Ask and you shall receive

Adam Zobel

Adam Zobel

If the casual fan has not paid much attention to the Jackrabbit football squad recently, they may be surprised to discover that SDSU has developed a potent passing attack as they move into Division I-AA this season.

When John Stiegelmeier became head coach of the SDSU football program for the 1997 season, the Jackrabbit offense featured a physical, two-back set that was built around All-American running back Josh Ranek. Following Ranek’s departure after the 2001 season, SDSU switched to a single-back offense with two to three wide receivers and one to two tight ends out of a spread formation. The Jackrabbits did not have a fullback on their roster last year, opting to employ a tight end and/or lineman in the backfield during short yardage situations.

This passing attack is built around quarterback Brad Nelson, and wide receivers Josh Davis, Solomon Johnson, and Brian Janecek. Nelson assumed the starter’s role last year and put forth one of the best passing seasons in Jackrabbit history while Davis has emerged over the last two seasons as one of the top receivers to ever don a SDSU uniform. Johnson, one of the team’s co-captains, is a solid number two receiver, while Janecek has emerged as a solid third option for Nelson.

The passing attack reached full steam during the last half of the season as the Jacks ran off five straight wins to finish their time in Division II. The attention grew this summer as Nelson and Davis were named to the Great West Football Conference’s preseason team.

Despite the accolades, Nelson downplays the media attention.

“The hype doesn’t mean anything,” Nelson said. “We all have something to prove.”

Nelson is a quarterback in the Troy Aikman mode, having a strong, precise arm, but lacking the mobility that is seen in many quarterbacks today. Consequently, his wide receivers need to have a high awareness level to adjust their routes so Nelson can get rid of the football before being sacked.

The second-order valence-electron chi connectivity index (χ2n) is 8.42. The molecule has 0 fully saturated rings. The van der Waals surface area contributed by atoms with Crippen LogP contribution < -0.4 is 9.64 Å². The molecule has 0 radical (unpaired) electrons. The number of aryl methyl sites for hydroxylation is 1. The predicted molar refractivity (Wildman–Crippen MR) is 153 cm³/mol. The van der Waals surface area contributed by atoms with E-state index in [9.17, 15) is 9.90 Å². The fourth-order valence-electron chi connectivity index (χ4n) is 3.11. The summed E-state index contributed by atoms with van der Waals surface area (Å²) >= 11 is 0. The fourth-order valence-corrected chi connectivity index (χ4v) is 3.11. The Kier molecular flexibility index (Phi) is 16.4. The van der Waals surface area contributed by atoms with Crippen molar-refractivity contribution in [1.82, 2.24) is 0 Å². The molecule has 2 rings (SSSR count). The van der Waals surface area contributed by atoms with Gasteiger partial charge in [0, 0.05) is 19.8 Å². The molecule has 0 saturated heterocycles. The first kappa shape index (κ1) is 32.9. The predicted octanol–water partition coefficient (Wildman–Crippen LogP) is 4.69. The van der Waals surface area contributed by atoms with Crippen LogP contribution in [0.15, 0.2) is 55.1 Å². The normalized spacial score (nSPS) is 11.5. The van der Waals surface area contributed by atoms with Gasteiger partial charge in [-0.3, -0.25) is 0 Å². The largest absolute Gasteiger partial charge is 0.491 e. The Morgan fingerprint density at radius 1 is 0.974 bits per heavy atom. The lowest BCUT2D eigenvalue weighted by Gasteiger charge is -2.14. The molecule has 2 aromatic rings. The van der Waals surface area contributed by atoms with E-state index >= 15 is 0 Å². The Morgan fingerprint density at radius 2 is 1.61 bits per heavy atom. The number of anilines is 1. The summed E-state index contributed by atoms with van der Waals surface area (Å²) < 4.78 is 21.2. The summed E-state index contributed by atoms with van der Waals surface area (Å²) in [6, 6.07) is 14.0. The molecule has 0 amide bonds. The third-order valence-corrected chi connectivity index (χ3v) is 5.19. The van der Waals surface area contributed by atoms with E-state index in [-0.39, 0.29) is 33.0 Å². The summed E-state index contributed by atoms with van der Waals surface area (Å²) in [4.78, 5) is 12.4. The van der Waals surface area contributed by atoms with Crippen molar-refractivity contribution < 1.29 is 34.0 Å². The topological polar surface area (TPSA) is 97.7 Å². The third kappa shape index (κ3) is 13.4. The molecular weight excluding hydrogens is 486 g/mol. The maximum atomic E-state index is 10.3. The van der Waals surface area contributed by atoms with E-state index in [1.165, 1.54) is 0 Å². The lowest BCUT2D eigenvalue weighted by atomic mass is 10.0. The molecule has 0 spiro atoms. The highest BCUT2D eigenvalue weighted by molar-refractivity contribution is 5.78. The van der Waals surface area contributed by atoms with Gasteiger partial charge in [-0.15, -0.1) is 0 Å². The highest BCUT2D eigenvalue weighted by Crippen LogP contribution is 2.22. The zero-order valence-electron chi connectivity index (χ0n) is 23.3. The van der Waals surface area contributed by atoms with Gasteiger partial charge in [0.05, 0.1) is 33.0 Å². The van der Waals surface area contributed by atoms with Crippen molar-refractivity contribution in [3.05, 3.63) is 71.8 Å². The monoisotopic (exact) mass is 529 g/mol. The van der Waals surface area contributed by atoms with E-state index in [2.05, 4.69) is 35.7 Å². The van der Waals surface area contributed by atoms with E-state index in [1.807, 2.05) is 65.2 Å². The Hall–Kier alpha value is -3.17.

“I’m really fortunate to have these receivers,” Nelson said. “They make you look a lot better.”

Nelson garners praise from his receiving corps for his precise passing, as he is able to “thread the needle” and throw the football into a tight area.

“He can make you open when you’re not open,” Johnson said.

The receivers have been able to work with Nelson to develop an understanding that allows them to take advantage of defensive formations and turn an ordinary play into a game-turning score.

“He knows where I’m going to be,” Davis said.

The closeness of the receiving corps also plays a major role in the success of the SDSU passing attack. This cohesiveness on and off the field starts with wide receivers coach Kris Garry, a former SDSU wide receiver and football coaching graduate assistant. Garry was Johnson’s travel roommate during Johnson’s freshman season.

Given the closeness of this group, it is no surprise that all three have had the same football role model while growing up: future NFL Hall-of-Famer Jerry Rice of the Oakland Raiders, a player who is admired for his famed work ethic.

Even after spending countless hours during the week practicing and preparing for the season, the receivers have been close friends off the field throughout their years at SDSU.

“They’re basically my brothers,” Davis said.

Despite the attention they have garnered, Nelson and his receivers know that they still have to go out every Saturday and play hard to give SDSU its best chance to win in their first Division I-AA season. They also are aware that last season may have only been the opening act to a high-powered Jackrabbit passing attack.

“The sky’s the limit for us this year,” Nelson said.